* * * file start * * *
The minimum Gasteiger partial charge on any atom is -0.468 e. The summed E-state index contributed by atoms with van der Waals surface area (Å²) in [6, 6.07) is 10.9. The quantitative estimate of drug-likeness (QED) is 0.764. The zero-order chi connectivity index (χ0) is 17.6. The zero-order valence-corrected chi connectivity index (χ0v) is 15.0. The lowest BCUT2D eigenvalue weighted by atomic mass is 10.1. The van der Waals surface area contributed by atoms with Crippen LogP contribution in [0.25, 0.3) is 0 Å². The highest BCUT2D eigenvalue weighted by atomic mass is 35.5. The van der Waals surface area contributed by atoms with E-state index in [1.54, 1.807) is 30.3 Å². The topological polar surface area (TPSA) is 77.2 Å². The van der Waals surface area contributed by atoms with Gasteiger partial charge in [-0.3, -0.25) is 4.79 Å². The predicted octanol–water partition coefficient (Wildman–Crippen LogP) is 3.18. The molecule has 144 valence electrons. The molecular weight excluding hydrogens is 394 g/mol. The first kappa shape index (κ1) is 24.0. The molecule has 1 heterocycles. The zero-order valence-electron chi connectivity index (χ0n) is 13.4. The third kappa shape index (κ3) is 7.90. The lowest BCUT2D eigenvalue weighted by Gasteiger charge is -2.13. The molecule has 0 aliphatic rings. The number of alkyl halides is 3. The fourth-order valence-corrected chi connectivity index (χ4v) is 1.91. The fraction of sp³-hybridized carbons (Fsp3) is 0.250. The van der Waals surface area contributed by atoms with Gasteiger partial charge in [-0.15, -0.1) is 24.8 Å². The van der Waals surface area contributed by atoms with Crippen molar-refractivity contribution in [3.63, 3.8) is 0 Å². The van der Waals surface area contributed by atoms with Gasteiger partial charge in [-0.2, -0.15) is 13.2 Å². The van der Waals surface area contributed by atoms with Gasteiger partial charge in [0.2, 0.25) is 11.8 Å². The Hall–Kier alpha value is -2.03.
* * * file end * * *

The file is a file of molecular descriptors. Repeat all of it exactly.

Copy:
The minimum Gasteiger partial charge on any atom is -0.468 e. The summed E-state index contributed by atoms with van der Waals surface area (Å²) in [6, 6.07) is 10.9. The quantitative estimate of drug-likeness (QED) is 0.764. The zero-order chi connectivity index (χ0) is 17.6. The zero-order valence-corrected chi connectivity index (χ0v) is 15.0. The lowest BCUT2D eigenvalue weighted by atomic mass is 10.1. The van der Waals surface area contributed by atoms with Crippen LogP contribution in [0.25, 0.3) is 0 Å². The highest BCUT2D eigenvalue weighted by atomic mass is 35.5. The van der Waals surface area contributed by atoms with E-state index in [1.54, 1.807) is 30.3 Å². The topological polar surface area (TPSA) is 77.2 Å². The van der Waals surface area contributed by atoms with Gasteiger partial charge in [-0.3, -0.25) is 4.79 Å². The predicted octanol–water partition coefficient (Wildman–Crippen LogP) is 3.18. The molecule has 144 valence electrons. The molecular weight excluding hydrogens is 394 g/mol. The first kappa shape index (κ1) is 24.0. The molecule has 1 heterocycles. The zero-order valence-electron chi connectivity index (χ0n) is 13.4. The third kappa shape index (κ3) is 7.90. The lowest BCUT2D eigenvalue weighted by Gasteiger charge is -2.13. The molecule has 0 aliphatic rings. The number of alkyl halides is 3. The fourth-order valence-corrected chi connectivity index (χ4v) is 1.91. The fraction of sp³-hybridized carbons (Fsp3) is 0.250. The van der Waals surface area contributed by atoms with Gasteiger partial charge in [-0.15, -0.1) is 24.8 Å². The van der Waals surface area contributed by atoms with Crippen molar-refractivity contribution in [3.63, 3.8) is 0 Å². The van der Waals surface area contributed by atoms with Gasteiger partial charge in [-0.2, -0.15) is 13.2 Å². The van der Waals surface area contributed by atoms with Gasteiger partial charge in [0.2, 0.25) is 11.8 Å². The Hall–Kier alpha value is -2.03.